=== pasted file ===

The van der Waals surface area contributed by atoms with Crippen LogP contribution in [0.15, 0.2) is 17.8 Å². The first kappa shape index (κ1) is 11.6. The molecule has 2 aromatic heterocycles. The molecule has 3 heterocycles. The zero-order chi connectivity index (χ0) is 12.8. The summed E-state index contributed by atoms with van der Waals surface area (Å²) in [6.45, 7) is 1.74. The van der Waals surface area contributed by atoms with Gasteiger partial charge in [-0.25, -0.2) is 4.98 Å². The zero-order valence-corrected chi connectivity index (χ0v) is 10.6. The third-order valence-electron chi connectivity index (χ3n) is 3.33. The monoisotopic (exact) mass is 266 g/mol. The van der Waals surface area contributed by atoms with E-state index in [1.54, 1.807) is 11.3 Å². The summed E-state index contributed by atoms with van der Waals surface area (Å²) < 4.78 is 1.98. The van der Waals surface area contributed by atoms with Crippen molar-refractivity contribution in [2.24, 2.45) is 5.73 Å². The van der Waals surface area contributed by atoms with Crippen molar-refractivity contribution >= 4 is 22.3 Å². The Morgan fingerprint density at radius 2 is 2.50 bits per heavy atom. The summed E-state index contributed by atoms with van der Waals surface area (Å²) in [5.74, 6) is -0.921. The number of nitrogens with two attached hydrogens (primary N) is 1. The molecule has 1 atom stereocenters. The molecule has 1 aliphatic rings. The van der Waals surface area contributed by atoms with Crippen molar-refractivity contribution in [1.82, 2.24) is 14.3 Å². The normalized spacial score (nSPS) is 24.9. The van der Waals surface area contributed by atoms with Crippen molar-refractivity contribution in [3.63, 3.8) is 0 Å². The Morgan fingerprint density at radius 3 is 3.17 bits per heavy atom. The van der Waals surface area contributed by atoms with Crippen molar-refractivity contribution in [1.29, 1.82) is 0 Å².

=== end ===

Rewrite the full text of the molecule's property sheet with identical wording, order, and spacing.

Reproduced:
The van der Waals surface area contributed by atoms with Crippen LogP contribution in [0.15, 0.2) is 17.8 Å². The first kappa shape index (κ1) is 11.6. The molecule has 2 aromatic heterocycles. The molecule has 3 heterocycles. The zero-order chi connectivity index (χ0) is 12.8. The summed E-state index contributed by atoms with van der Waals surface area (Å²) in [6.45, 7) is 1.74. The van der Waals surface area contributed by atoms with Gasteiger partial charge in [-0.25, -0.2) is 4.98 Å². The zero-order valence-corrected chi connectivity index (χ0v) is 10.6. The third-order valence-electron chi connectivity index (χ3n) is 3.33. The monoisotopic (exact) mass is 266 g/mol. The van der Waals surface area contributed by atoms with E-state index in [1.54, 1.807) is 11.3 Å². The summed E-state index contributed by atoms with van der Waals surface area (Å²) < 4.78 is 1.98. The van der Waals surface area contributed by atoms with Crippen molar-refractivity contribution in [2.24, 2.45) is 5.73 Å². The van der Waals surface area contributed by atoms with Crippen molar-refractivity contribution >= 4 is 22.3 Å². The Morgan fingerprint density at radius 2 is 2.50 bits per heavy atom. The summed E-state index contributed by atoms with van der Waals surface area (Å²) in [5.74, 6) is -0.921. The number of nitrogens with two attached hydrogens (primary N) is 1. The molecule has 1 atom stereocenters. The molecule has 1 aliphatic rings. The van der Waals surface area contributed by atoms with Crippen molar-refractivity contribution in [1.82, 2.24) is 14.3 Å². The normalized spacial score (nSPS) is 24.9. The van der Waals surface area contributed by atoms with Crippen molar-refractivity contribution in [3.63, 3.8) is 0 Å². The Morgan fingerprint density at radius 3 is 3.17 bits per heavy atom. The van der Waals surface area contributed by atoms with Crippen molar-refractivity contribution in [1.29, 1.82) is 0 Å².